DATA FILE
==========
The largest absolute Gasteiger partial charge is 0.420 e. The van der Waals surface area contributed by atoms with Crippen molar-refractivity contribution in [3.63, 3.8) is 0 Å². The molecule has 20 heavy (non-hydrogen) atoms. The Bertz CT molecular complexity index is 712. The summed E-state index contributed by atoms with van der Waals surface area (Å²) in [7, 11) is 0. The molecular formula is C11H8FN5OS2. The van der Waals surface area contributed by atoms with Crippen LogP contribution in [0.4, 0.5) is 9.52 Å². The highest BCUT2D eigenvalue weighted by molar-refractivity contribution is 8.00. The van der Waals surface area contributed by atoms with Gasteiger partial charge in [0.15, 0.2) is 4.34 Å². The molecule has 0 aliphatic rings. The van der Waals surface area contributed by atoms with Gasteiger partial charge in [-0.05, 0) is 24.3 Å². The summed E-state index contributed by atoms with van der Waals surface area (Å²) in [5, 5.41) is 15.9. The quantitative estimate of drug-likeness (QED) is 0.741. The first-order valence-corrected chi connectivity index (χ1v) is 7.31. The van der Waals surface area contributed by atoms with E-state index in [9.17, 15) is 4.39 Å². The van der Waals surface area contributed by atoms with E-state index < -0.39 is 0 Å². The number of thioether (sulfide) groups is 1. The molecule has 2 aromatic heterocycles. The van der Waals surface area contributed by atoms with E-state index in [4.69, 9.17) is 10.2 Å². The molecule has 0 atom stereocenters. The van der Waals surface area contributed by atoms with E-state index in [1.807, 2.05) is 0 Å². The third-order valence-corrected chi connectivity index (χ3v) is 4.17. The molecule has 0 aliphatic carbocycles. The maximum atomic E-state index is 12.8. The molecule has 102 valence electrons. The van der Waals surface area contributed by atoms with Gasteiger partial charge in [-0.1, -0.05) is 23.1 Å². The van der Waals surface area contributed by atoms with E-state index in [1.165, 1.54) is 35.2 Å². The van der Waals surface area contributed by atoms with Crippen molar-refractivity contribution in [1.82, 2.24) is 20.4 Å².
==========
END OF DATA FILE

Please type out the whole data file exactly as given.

The largest absolute Gasteiger partial charge is 0.420 e. The van der Waals surface area contributed by atoms with Crippen molar-refractivity contribution in [3.63, 3.8) is 0 Å². The molecule has 20 heavy (non-hydrogen) atoms. The Bertz CT molecular complexity index is 712. The summed E-state index contributed by atoms with van der Waals surface area (Å²) in [7, 11) is 0. The molecular formula is C11H8FN5OS2. The van der Waals surface area contributed by atoms with Crippen LogP contribution in [0.4, 0.5) is 9.52 Å². The highest BCUT2D eigenvalue weighted by molar-refractivity contribution is 8.00. The van der Waals surface area contributed by atoms with Gasteiger partial charge in [0.15, 0.2) is 4.34 Å². The molecule has 0 aliphatic rings. The van der Waals surface area contributed by atoms with Gasteiger partial charge in [-0.05, 0) is 24.3 Å². The summed E-state index contributed by atoms with van der Waals surface area (Å²) in [5, 5.41) is 15.9. The quantitative estimate of drug-likeness (QED) is 0.741. The first-order valence-corrected chi connectivity index (χ1v) is 7.31. The van der Waals surface area contributed by atoms with E-state index in [9.17, 15) is 4.39 Å². The van der Waals surface area contributed by atoms with E-state index < -0.39 is 0 Å². The number of thioether (sulfide) groups is 1. The molecule has 2 aromatic heterocycles. The van der Waals surface area contributed by atoms with E-state index in [4.69, 9.17) is 10.2 Å². The molecule has 0 atom stereocenters. The van der Waals surface area contributed by atoms with E-state index in [1.807, 2.05) is 0 Å². The third-order valence-corrected chi connectivity index (χ3v) is 4.17. The molecule has 0 aliphatic carbocycles. The maximum atomic E-state index is 12.8. The molecule has 102 valence electrons. The van der Waals surface area contributed by atoms with Gasteiger partial charge in [-0.1, -0.05) is 23.1 Å². The van der Waals surface area contributed by atoms with E-state index in [1.165, 1.54) is 35.2 Å². The van der Waals surface area contributed by atoms with Crippen molar-refractivity contribution in [1.82, 2.24) is 20.4 Å².